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When the biggest container ships ever built leave the Jiangnan shipyard near Shanghai next year, they will demonstrate the shipping industry’s slow chugging towards a low-carbon economy.

Able to carry up to 22,000 twenty-foot long containers, they will be propelled by vast tanks of liquefied natural gas instead of depending on the heavy fuel oil that has powered most vessels for the past 100 years.

The order by France’s CMA CGM is partly the result of pressure on shipping companies to cut greenhouse gas emissions that now account for about 3 per cent of the world’s total.

Vessels powered by gas emit up to 20 per cent less carbon dioxide per unit of energy than traditional ships, according to DNV GL, a body that oversees ship standards. “I think in the long run shipping and aircraft are the only things that need large quantities of energy-dense liquid fuels,” says Gerd-Michael Würsig, the organisation’s business director for LNG ships. Mr Würsig predicts that those fuels may in future be produced by synthetic methods, rather than drilling. But he goes on: “Shipping and aircraft will run on hydrocarbons even in 200 years.”

Yet the most urgent pressure on shipping companies’ fuel use stems not from concerns about climate change blamed on the consumption of fossil fuels but curbs from 2020 on sulphur emissions associated with respiratory disease and acid rain.

The rules effectively ban shipping companies from using the industry’s traditional “bunker” or heavy fuel oil, a byproduct of the refining process. The regulations should also boost interest in fuel-saving technologies including more efficient propellers. Less carbon-intensive LNG also meets the sulphur requirements. “These things should become more attractive because of the high fuel price,” Mr Würsig says. “This will lead to an increased efficiency in the ships overall.”

The industry is also set to face direct challenges over its greenhouse gas emissions. International Maritime Organisation rules demand that ship designs become 30 per cent more fuel-efficient by 2025 than the average for 2000-10. The UN body has also set targets to cut the industry’s carbon dioxide emissions per tonne-mile — a measure of the amount carried and the distance travelled — by 40 per cent by 2030 and by 70 per cent by 2050.

To ensure that the improvements are not cancelled out by increases in traffic, the industry also undertook to reduce its overall carbon dioxide emissions by 50 per cent by 2050.

Energy transition report graphic
Energy transition report graphic

Promising design changes for the future include new compressed air systems that will generate streams of bubbles over vessels’ hulls to reduce the energy needed to propel them. Some changes are very simple — to do with cleaning and painting of ships’ hulls or operating at slower speeds.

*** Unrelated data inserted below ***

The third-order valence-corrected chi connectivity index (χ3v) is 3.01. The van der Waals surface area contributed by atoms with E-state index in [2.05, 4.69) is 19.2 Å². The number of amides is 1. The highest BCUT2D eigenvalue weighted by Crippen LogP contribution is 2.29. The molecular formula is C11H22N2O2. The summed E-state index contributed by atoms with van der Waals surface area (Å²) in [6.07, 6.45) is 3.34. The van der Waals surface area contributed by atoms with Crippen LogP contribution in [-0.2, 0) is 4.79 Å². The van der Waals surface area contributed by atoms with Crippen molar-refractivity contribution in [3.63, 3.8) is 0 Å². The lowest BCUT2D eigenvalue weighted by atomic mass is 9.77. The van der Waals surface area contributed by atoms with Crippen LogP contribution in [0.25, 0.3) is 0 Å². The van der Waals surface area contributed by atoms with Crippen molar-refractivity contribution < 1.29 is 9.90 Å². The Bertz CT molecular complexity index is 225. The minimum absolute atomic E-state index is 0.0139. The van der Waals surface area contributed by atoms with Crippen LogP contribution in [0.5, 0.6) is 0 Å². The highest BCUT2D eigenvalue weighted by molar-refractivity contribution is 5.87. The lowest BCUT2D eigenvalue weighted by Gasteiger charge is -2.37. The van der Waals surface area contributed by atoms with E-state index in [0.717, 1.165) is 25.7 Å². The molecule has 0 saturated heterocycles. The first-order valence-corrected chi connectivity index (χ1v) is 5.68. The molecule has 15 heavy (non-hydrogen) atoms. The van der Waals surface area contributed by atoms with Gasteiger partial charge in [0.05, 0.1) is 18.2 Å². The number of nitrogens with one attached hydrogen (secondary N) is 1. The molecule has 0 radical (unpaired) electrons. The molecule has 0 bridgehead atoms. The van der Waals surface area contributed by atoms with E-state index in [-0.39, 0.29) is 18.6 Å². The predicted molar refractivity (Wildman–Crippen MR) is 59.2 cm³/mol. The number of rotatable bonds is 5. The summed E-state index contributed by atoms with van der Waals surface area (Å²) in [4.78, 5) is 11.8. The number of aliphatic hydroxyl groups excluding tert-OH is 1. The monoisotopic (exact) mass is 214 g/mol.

Nevertheless, the debate over the source of power remains central.

Tim Kent, technical director for marine at Lloyd’s Register, the London-based classification society, sees a future role for batteries in powering ships, with that technology “advancing all the time”.

Mr Würsig accepts there is a role in shipping for hybrid technology similar to that envisaged for vehicles. On-board batteries on vessels including passenger ferries can provide extra power when needed. The engines can then recharge the batteries during the voyage before arrival at the next port. The system can ensure the engines are constantly operating at optimum speed, rather than revving up and slowing down.

Yet much of the DNV GL’s research remains focused on systems designed to squeeze more efficient, cleaner power out of hydrocarbons. Among them is a design for a container ship that would use gas turbines powered by LNG to produce electric power to drive a highly efficient set of propellers. The technology differs from CMA CGM’s new ships, which will use LNG in a traditional, two-stroke internal combustion engine.

According to Mr Kent, only the growing use of batteries — charged perhaps by onboard, fuel-burning engines or even charged up at shore in the same way vessels currently take on bunker fuel — will meet the needs of the future. “When I think of the challenge that the industry has to reduce its carbon footprint, radical changes in the technology are going to be required,” he says. “I really think that’s the case.”

This article has been amended to clarify remarks by Gerd-Michael Würsig

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About this Special Report

Part 4/6: Manufacturing and building
Heavy industries, construction and property users account for large segments of total energy use worldwide. But cost pressures, tighter regulation and reputational concerns are driving attempts to curb power consumption in energy-intensive sectors

The next instalment, on how the world’s political and economic leaders are attempting to modify energy use and mitigate climate change, will appear on December 3

Supported by Mitsubishi Heavy Industries Group

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